In the SOL we have student study groups and practical working groups that we traditionally call ‘Lodges’ in several countries.
As a long-established correspondence school, we also offer supervised teaching opportunities to our students as well as offering practical workshops that are led by the Director of Studies or teachers that are approved by him.
Such policies and processes are all about upholding ethical conduct and respecting healthy boundaries in relationships within the school between students, study group, lodge members or workshop attendees and leaders, supervisors, and teachers in the school.
However, such ethical guidelines also correspond with a very old idea that is often referred to as “the Rule of the Order” or “the Rule of the Lodge”.
In schools such as ours, the overall leader, in our case, the Director of Studies, should not be seen as an authority figure who must be deferred to and obeyed. Indeed, no supervisor, group leader or teacher of workshops is in a position of authority over others that is in any way ‘dictatorial’.
Groups that are led by a charismatic leader where their personal likes, dislikes, dietary preferences or political views are constantly featured as being relevant to the work are groups that can all too easily fall into functioning as personality cults. In such groups, the leader may advance students on the basis of favouritism and establish patterns of rewarding those who display sycophantic behaviour or who serve or please them personally in various ways.
The “Rule of the Order” is a powerful antidote against personality cults of any type becoming established in the context of the western esoteric tradition.
Dion Fortune described the Mystical Qabalah as “the yoga of the west” because it is a system that can practically assist awareness and the actualization of mystical union on many levels of experience. In our tradition, we do not teach using an eastern style “guru – chela” modality of learning.
We value taking personal responsibility for our actions and learning on the path and making free choices as individuals independently of any authority figures. We certainly do not encourage obedience to any human personalities.
W.E Butler wrote the following in his book: “Magic and the Qabalah” concerning the “Rule of the Order”. In the SOL this “rule” has traditionally been represented by the symbol of “the sword of the mysteries” in various ceremonies.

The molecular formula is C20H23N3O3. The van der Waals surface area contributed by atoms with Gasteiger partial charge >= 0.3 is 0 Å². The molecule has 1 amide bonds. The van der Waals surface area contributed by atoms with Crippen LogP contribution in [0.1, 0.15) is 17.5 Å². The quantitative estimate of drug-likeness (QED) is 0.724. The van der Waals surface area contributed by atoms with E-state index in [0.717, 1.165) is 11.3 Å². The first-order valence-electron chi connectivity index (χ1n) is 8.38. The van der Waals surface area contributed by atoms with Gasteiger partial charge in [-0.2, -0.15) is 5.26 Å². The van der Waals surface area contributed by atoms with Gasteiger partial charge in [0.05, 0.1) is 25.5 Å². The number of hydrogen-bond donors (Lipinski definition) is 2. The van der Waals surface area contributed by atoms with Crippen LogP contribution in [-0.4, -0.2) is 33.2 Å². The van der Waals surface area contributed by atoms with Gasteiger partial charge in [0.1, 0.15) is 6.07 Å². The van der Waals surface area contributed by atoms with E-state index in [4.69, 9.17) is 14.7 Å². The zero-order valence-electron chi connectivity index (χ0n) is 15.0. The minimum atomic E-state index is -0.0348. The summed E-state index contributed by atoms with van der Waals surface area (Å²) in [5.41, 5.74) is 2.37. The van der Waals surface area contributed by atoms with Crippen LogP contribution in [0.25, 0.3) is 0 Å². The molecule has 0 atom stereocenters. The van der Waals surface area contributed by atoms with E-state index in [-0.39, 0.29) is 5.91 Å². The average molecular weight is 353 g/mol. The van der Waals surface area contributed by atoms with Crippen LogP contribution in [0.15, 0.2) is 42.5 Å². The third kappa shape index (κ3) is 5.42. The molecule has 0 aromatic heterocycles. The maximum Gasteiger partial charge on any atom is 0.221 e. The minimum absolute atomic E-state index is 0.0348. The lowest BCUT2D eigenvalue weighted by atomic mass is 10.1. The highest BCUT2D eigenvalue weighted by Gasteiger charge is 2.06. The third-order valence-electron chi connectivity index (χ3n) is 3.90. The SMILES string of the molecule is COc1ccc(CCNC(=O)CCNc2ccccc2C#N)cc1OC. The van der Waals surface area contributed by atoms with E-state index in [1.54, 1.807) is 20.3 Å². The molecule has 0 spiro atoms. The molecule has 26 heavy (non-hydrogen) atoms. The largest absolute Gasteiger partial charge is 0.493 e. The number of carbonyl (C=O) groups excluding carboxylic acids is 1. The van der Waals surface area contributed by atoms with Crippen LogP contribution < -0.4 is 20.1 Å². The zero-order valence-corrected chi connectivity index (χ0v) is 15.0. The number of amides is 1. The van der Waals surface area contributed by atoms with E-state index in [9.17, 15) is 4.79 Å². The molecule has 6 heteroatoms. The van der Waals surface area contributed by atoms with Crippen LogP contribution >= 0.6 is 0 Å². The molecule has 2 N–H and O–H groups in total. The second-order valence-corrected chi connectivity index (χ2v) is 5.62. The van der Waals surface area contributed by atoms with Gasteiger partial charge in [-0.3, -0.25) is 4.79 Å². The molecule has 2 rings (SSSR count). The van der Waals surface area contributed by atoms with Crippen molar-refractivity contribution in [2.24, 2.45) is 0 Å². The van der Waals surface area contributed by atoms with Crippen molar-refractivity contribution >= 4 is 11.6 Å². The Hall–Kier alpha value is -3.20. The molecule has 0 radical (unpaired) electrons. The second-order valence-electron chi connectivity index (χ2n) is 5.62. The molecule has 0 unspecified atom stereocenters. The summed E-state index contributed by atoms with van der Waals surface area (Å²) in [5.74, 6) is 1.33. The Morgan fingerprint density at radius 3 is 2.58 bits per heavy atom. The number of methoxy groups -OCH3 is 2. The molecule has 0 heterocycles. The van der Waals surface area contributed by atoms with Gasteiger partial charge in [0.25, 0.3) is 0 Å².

Where the Rule of the Order is upheld all the members of the school, including every leader or officer, subscribes to the rule and is ultimately judged by it. This is very important to understand in the work of a school such as ours. However, it is also as simple as the idea behind a work contract wherein you agree to fulfill specific duties and responsibilities and if you don’t then you have broken your contract and may have lost the right to continue to work in a specific role.
“…true esoteric teachers do not desire any slavish obedience from their followers, they do require that the aspirant should ” obey the rule”. Here we come to something which will be familiar to those of my readers who have any knowledge of the monastic orders in the Christian church.
The communities of monks or nuns live and work “under obedience”, and many Protestant critics of the system seem to imagine that the members of these communities vow implicit obedience to the head of the particular monastery or convent in which they happen to be. This is not true. Obviously, there must be a system of discipline, no community can be run without some form of control, but the obedience which is demanded of the novice when taking his final vows is obedience to the “Rule of the Order”, and by this Rule all the community, from the highest to the lowest, are bound.
If we take one of the orders, the Benedictines, as an example, we find that the whole life of the community is regulated by the Rule which was first laid down by the founder of the Order, St Benedict, and this rule is administered by a willing collaboration between all the brethren. Any arbitrary action by the head of the community can be challenged without fear by any brother who feels that in this instance the Rule was not being obeyed.
So in the esoteric schools, the true obedience is given to the Rule of the Order which is behind the outer school. For the esoteric schools are pendant from the great orders which exist behind the scenes. Some may think that this makes membership of an esoteric school still more doubtful than they had already thought, but as the Order Rule is always taught, and can thus be compared with the general moral and ethical outlooks, the individual is always in a position to judge its validity, as far as his own capacity permits.”
W.E. Butler here refers to inner orders that work with the various schools. The inner teacher of the SOL has often been referred to using the title: “The Opener of the Ways”. It should be remembered that even the inner teacher of the school subscribes to the “Rule of the Order” as it is expressed and upheld on the inner levels and is in no way a figure who should be idolized or followed blindly. This is why we are taught from the beginning of our training that the first virtues of the path are discretion and discrimination.
Followers of esoteric disciplines can all too often make inner guides and “contacts” into scapegoats onto which they project all sorts of illusionary perceptions rooted in their own misunderstandings or needs.
In our school’s history, there have been instances where teachers or leaders have abused their position by manipulating or exploiting students in various ways and we are taking steps to ensure that as we move forward in our work that sound ethics and positive aims and ideals are upheld and that processes are in place where the Rule of the Order is clearly understood and is subscribed to and upheld by all.
© 2019, Steven Critchley & Servants of the Light